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Glasgow student finds 300-year-old coins on her first archeology dig

You could say she struck silver


Lucy Ankers, an archaeology student at the University of Glasgow, uncovered a 300-year-old treasure hoard on her first ever dig in August of this year.

The hoard was found in August, in Glencoe in the Scottish Highlands, and the hoard seems to be linked to the Glencoe Massacre during the Jacobite Rebellion of 1692 – the coins were hidden under the hearth of a former hall belonging to a clan chief known to have been murdered during this massacre. The likelihood is that these coins would have been hidden away for safekeeping, but the owner never returned for them.

Speaking to The Tab, Lucy said that finding the hoard has made her “feel more excited” about what she is doing, and that it is encouraging her to stay in archaeology as a career path. She went on to praise the archaeology department at Glasgow University.

Lucy working on site at the Dig

The hoard of 36 coins includes silver and bronze coins from the reign of Elizabeth I through until the reign of Charles II, as well as a variety of foreign coins from across Europe.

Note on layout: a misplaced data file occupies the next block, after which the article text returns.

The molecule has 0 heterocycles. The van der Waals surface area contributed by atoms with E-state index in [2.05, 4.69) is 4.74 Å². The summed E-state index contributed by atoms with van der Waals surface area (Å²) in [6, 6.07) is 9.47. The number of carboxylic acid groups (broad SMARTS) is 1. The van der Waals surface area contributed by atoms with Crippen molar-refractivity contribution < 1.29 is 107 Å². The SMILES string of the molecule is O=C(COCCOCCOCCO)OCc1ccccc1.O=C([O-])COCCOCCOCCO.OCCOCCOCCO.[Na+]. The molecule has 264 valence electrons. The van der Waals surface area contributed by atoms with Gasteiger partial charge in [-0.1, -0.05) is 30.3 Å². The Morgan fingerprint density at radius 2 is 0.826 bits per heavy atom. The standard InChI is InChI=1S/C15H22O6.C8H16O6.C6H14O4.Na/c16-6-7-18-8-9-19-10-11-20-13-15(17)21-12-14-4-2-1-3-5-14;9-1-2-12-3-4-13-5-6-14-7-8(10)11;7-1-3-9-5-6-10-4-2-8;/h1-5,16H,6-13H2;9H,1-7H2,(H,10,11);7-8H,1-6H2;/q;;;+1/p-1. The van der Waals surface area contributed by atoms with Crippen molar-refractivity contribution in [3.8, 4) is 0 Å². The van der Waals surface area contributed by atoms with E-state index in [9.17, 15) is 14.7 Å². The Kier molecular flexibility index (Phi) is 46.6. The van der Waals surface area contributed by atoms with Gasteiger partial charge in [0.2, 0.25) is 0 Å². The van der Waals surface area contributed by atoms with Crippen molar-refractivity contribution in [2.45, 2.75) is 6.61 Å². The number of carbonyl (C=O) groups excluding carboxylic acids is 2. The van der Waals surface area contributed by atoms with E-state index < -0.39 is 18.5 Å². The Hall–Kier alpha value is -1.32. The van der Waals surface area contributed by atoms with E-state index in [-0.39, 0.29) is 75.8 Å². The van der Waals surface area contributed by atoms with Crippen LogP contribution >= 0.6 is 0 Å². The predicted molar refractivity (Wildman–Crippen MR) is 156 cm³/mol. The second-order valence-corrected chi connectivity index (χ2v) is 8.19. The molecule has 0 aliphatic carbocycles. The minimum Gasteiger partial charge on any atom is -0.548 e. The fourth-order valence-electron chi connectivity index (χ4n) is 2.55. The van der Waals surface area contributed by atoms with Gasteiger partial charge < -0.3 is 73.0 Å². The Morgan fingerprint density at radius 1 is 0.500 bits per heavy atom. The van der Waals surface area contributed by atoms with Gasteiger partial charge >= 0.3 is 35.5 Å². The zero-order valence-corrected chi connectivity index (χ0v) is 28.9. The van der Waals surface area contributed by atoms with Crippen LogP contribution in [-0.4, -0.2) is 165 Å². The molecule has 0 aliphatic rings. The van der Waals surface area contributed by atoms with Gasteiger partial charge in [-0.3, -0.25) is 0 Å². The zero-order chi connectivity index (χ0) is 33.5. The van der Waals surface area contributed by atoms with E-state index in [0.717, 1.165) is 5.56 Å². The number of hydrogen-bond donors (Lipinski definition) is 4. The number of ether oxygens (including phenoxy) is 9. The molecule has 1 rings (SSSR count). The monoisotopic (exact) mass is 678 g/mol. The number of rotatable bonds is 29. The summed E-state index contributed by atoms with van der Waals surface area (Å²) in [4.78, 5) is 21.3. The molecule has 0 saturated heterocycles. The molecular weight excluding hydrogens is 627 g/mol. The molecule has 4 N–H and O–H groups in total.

Speaking to The Times, Lucy said that as a first experience of an archaeological dig, the experience was “amazing”, going on to say she thinks the feeling of “seeing the coins peeking out of the dirt” is something she “will never beat”.

Catriona Davidson, the curator of Glencoe Folk museum, when speaking to the Independent said that Lucy’s find “creates such a tangible connection to the people who occupied the Glen in the past”, and went on to describe to hoard as inspiring.

The pot Lucy discovered holding the coins, having just come out of the ground

Other artefacts found include a spindle for making thread, dress pins, European and English pottery, a musket and various ammunition remnants, as well as the remains of an impressive slab floor.

The co-director of the project in Glencoe, Dr Michael Given of the University of Glasgow, when speaking to the Sunday Times said that this hoard was a “rare glimpse of a single dramatic event”.

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